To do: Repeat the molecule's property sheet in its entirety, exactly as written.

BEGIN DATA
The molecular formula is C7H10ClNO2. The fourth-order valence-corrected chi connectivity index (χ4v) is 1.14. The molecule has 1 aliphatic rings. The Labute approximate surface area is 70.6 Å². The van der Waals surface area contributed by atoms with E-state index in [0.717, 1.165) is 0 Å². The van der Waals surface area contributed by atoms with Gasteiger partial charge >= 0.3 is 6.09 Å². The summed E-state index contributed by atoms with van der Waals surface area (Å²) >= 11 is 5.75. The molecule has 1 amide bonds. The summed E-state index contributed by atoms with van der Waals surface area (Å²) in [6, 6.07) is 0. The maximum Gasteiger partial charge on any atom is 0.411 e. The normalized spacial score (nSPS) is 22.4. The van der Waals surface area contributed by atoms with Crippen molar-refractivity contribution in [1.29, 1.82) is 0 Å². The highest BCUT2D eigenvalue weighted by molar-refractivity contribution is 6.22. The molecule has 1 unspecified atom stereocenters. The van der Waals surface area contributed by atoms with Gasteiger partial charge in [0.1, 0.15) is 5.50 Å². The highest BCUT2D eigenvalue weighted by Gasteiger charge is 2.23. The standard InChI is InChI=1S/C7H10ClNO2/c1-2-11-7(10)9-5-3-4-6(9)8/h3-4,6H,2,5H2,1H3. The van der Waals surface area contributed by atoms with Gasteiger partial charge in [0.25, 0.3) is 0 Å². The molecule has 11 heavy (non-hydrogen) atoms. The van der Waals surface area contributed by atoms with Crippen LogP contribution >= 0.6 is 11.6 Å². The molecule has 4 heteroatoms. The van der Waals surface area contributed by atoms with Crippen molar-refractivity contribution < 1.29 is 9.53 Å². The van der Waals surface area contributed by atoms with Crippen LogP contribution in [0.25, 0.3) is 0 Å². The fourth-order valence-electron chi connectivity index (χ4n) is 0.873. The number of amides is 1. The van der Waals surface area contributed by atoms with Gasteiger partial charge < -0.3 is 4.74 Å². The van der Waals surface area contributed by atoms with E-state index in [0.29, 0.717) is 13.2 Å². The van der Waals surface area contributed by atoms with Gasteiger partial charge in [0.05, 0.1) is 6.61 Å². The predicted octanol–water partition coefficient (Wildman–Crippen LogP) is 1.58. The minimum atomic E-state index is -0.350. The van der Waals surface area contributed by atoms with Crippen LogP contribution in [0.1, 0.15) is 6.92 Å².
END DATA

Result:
The molecular formula is C7H10ClNO2. The fourth-order valence-corrected chi connectivity index (χ4v) is 1.14. The molecule has 1 aliphatic rings. The Labute approximate surface area is 70.6 Å². The van der Waals surface area contributed by atoms with E-state index in [0.717, 1.165) is 0 Å². The van der Waals surface area contributed by atoms with Gasteiger partial charge >= 0.3 is 6.09 Å². The summed E-state index contributed by atoms with van der Waals surface area (Å²) >= 11 is 5.75. The molecule has 1 amide bonds. The summed E-state index contributed by atoms with van der Waals surface area (Å²) in [6, 6.07) is 0. The maximum Gasteiger partial charge on any atom is 0.411 e. The normalized spacial score (nSPS) is 22.4. The van der Waals surface area contributed by atoms with Crippen molar-refractivity contribution in [1.29, 1.82) is 0 Å². The highest BCUT2D eigenvalue weighted by molar-refractivity contribution is 6.22. The molecule has 1 unspecified atom stereocenters. The van der Waals surface area contributed by atoms with Gasteiger partial charge in [0.1, 0.15) is 5.50 Å². The highest BCUT2D eigenvalue weighted by Gasteiger charge is 2.23. The standard InChI is InChI=1S/C7H10ClNO2/c1-2-11-7(10)9-5-3-4-6(9)8/h3-4,6H,2,5H2,1H3. The van der Waals surface area contributed by atoms with Gasteiger partial charge in [0.25, 0.3) is 0 Å². The molecule has 11 heavy (non-hydrogen) atoms. The van der Waals surface area contributed by atoms with Crippen LogP contribution >= 0.6 is 11.6 Å². The molecule has 4 heteroatoms. The van der Waals surface area contributed by atoms with Crippen molar-refractivity contribution < 1.29 is 9.53 Å². The van der Waals surface area contributed by atoms with Crippen LogP contribution in [0.25, 0.3) is 0 Å². The fourth-order valence-electron chi connectivity index (χ4n) is 0.873. The number of amides is 1. The van der Waals surface area contributed by atoms with Gasteiger partial charge < -0.3 is 4.74 Å². The van der Waals surface area contributed by atoms with E-state index in [0.29, 0.717) is 13.2 Å². The van der Waals surface area contributed by atoms with Gasteiger partial charge in [0.05, 0.1) is 6.61 Å². The predicted octanol–water partition coefficient (Wildman–Crippen LogP) is 1.58. The minimum atomic E-state index is -0.350. The van der Waals surface area contributed by atoms with Crippen LogP contribution in [0.1, 0.15) is 6.92 Å².